The Drowsy Chaperone: A Show That’s Anything but Drowsy

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I couldn’t resist reporting on shows this school year without going to at least one show from my alma mater, Littleton High School. Last weekend, the Mane Stage at Littleton put on its yearly musical: “The Drowsy Chaperone.”

Once the houselights dim, a man in a chair (Ethan Trampler) appears on stage and puts on his favorite record: the cast recording of a fictitious 1928 musical, “The Drowsy Chaperone.” The recording comes to life and the show begins as the man in the chair looks on.

Aaron Nice (left), Raphael Flavier (center), and Turner DeShon (right) perform “Cold Feet”. Photo Credit: Kathy Le

When not-so-bright widow Mrs. Tottenham hosts the wedding of the year with her loyal employee, she gets a lot more than she bargained for. Janet Van de Graaff, glittering starlet of Feldzieg’s Follies, is leaving the stage for her love, Robert Martin. This horrifies the anxious Mr. Feldzieg, whose chief investor has sent two gangsters disguised as pastry chefs to make sure he stops the wedding. The three of them fight the best man, George, who tries everything possible to keep the wedding going. Throw in a vivacious Latin lover, a drowsy chaperone with a bit of a drinking problem, a ditsy flapper, and an aviatrix, and you have a recipe for a wild show.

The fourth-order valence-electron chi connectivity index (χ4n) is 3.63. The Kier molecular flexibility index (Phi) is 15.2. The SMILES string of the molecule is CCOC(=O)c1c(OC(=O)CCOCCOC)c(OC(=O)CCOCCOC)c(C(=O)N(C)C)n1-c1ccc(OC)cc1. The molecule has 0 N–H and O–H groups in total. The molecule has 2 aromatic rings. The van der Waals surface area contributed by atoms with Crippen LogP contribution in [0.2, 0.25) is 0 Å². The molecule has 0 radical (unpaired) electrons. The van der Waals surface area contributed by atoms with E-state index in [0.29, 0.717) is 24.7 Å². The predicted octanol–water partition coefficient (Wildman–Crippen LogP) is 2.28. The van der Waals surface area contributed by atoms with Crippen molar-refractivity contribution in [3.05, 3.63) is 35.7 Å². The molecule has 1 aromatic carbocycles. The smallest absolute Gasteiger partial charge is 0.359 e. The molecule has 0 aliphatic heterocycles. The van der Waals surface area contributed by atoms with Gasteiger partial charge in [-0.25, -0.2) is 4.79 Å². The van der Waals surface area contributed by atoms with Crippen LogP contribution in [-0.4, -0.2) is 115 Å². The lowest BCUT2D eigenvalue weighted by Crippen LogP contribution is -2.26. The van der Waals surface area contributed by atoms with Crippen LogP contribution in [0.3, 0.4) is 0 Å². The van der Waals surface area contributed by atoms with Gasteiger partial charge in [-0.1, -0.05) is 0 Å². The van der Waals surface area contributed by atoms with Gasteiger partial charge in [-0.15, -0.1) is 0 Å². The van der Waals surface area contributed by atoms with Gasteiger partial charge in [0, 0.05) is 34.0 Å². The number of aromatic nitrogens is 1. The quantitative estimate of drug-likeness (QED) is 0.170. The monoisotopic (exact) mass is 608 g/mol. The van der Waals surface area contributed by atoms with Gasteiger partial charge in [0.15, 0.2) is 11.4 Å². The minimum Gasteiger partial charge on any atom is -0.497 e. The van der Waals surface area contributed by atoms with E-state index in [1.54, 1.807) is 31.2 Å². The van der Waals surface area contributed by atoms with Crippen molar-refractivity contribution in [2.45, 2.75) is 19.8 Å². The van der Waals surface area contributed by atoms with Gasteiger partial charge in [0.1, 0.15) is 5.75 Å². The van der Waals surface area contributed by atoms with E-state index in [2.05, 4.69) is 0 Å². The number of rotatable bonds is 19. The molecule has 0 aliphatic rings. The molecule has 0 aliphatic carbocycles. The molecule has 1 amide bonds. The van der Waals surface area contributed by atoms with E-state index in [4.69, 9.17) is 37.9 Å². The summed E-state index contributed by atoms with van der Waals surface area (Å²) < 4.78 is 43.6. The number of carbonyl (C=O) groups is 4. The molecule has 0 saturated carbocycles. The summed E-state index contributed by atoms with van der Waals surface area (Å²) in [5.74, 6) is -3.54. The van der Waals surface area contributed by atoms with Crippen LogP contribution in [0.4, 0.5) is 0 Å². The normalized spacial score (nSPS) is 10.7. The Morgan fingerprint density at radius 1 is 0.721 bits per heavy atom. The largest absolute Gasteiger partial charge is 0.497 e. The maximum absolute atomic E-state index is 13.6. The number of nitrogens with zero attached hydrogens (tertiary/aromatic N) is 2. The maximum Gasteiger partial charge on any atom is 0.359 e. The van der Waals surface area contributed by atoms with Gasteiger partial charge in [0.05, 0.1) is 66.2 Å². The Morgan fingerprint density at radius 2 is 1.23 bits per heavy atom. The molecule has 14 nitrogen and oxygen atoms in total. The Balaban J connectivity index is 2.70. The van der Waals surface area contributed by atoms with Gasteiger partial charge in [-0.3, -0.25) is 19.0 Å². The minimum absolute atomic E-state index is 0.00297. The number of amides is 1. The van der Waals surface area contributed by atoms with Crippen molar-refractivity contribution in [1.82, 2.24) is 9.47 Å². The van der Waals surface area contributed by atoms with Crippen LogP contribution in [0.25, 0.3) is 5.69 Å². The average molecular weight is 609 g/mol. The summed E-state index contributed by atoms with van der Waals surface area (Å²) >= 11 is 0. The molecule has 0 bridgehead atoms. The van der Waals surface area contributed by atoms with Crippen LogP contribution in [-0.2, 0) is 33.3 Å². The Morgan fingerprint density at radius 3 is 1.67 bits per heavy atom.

Grant Bowman (left) and Alex Green (right) put on a flamboyant show in “The Drowsy Chaperone”. Photo Credit: Kathy Le

This unique show-within-a-show features a chirpy jazz-age score by Lisa Lambert and Greg Morrison, and a lively, clever book by Bob Martin and Don McKellar. The score boasts such tunes as the riveting “Show Off,” the dance number “Cold Feet,” the sizzling and silly “I Am Aldolpho,” the energetic “Toledo Surprise,” and “As We Stumble Along,” a rousing anthem about alcoholism.

The show’s vocal director and producer Jim Farrell loved putting on the show. “The cool thing about it was. . . it was all fresh. . . you just don’t know what’s gonna happen.” The musical debuted in 1998.  While that was 19 years ago, in the theater world, that is considered relatively new. “I’d heard of it before, but never thought about doing it”, Farrell admitted. “That was kinda some of the fun about this, very few people who came to see it knew the show.”  That took the performance to a next level; jokes were unexpected, characters were shocking, and scenes were surprising.

Emma Olsen pours water on Raphael Flavier’s head. Photo Credit: Kathy Le

When asked what his favorite scene from the show was, Farrell couldn’t give a specific answer. “One of the cool things about the show was there’s a lot of stuff that’s really fun. . . I would really have a hard time just picking one, because there’s so many fun pieces. And I think that’s part of the draw of the show, it just kept coming.” And yes, it indeed just kept coming. There was not one lull in the show, it moved from one scene to the next flawlessly. It kept the audience on the edge of their seats, from the incredibly synchronized tap dance numbers, to the fourth-wall-breaking narration from the man in the chair.

Alie Watson (right) sings “As We Stumble Along” to Bella Hathorne (left). Photo Credit: Kathy Le

All parts of the show were executed extremely well, save a few sound hiccups in the first couple of shows. The acting and performing was professional with rock-star performances from the entire 29 person cast  — not to mention the incredible work of the technical crews, led by stage manager Zach Hansen.

I wish I could see this show over and over again. The music is still running through my head a week later! It was catchy as hell and very unique.

Don’t believe me? Listen to the songs yourself.